"We think the program can work just as well in the south-east, where it will be specifically targeted at those who've been out of work for 52 weeks or more and young jobseekers aged 15-24 years."

The Works for Queensland funding program for council infrastructure will also receive a $200 million funding boost. Deputy Premier Jackie Trad said the project would fund needed local projects.

"This initiative is designed to get local people into local jobs, boosting the regional economy immediately where it is needed the most," she said. 

News Corp Australia

Topics:  editors picks employment infrastructure jobs queensland budget 2017


Stay Connected

Update your news preferences and get the latest news delivered to your inbox.

Petrol price hike: Motorists urged to buy now

PETROL PRICES: As of this morning, 23 percent of Brisbane retailers had moved to a new high price of 139.9 cents per litre (cpl) for unleaded petrol.

Motorists in se Queensland are being urged to fill the tank today.

New award paints future

YOUNG ARTISTS: Bribie Island Community Arts Centre organising committee members Sarah Cave and Lynne Smith prepare for the onslaught of entries.

Win big at youth art competition

Armed with right tools for support

MEN'S SHED: Bribie welcomes the first formal Men's Shed to be opened on the Island.

Community Men's Shed Bribie Island (CMSBI) has been formerly opened.

Local Partners

Taylor Swift wipes presence off social media

TAYLOR Swift has completely disappeared off social media — and her fans don’t know what to think.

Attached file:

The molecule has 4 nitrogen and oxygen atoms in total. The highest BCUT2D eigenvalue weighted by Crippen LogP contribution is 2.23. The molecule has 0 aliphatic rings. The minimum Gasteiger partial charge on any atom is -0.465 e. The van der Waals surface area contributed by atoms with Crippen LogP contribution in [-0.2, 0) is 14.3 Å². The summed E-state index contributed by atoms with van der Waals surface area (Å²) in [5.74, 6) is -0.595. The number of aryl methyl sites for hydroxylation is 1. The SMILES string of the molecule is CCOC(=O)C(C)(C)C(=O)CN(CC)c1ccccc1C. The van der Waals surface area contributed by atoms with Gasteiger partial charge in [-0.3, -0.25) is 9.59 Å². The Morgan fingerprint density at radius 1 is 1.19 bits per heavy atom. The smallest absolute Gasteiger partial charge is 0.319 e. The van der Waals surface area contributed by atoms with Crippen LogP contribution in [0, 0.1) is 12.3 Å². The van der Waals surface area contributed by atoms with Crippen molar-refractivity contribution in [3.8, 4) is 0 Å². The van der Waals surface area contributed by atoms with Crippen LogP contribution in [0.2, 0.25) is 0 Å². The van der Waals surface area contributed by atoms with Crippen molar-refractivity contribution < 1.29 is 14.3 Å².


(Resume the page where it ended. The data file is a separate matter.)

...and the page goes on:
Swedish TV drama turns up heat

Louise Nyvall stars in the Swedish TV series Farang.

Scandinavian crime thriller goes troppo

Aboriginal artists' call to action

Anwar Young, winner of this year's overall prize and last year's young artist prize.

Important messages of survival and healing

Radio host Matt Okine leaps to small screen

Valene Kane, Matt Okine and Harriet Dyer star in the TV series The Other Guy.

First foray into acting a long time in the making

Hollywood’s new highest paid actress

Jennifer Lawrence had to settle for third this year behind Emma Stone and Jennifer Aniston.

CAN you guess who has dethroned Jennifer Lawrence?

Movie trailer dubbed too racy for TV

Alicia Vikander stars in Tulip Fever.

THE trailer for Tulip Fever is so saucy some networks have banned it

Liz Hurley, 52, has never looked better

She’s definitely not shy to pose in a bikini.

Life in your 50s has never looked as good as it does on Liz Hurley.

EXPLAINED: What the 'Costco effect' means for Ipswich

PRICE WARS: A Costco store similar to this one in Canberra, is planned for Ipswich.

Exclusive 'cult' about to change how families do grocery shopping

4800 homes to be built in massive new Coast estate

Masterplanned community full steam ahead - it's not Caloundra South

Open for inspection homes August 17 - 23

Check out this weekend's homes open for inspection.

Airbnb, Stayz and co tipped to squeeze Coast housing market

HOLIDAY BOOM: Airbnb letting is putting a further squeeze on long-term rentals.

Councils exploring options to manage the industry

How we got a rental straight away on the Coast

Rita and David Allara, moved down from Townsville, paid three months up front rent to secure the place at flash new unit block in Kings Beach.

Genius move helps secure rental property

Ready to SELL your property?

Post Your Ad Here!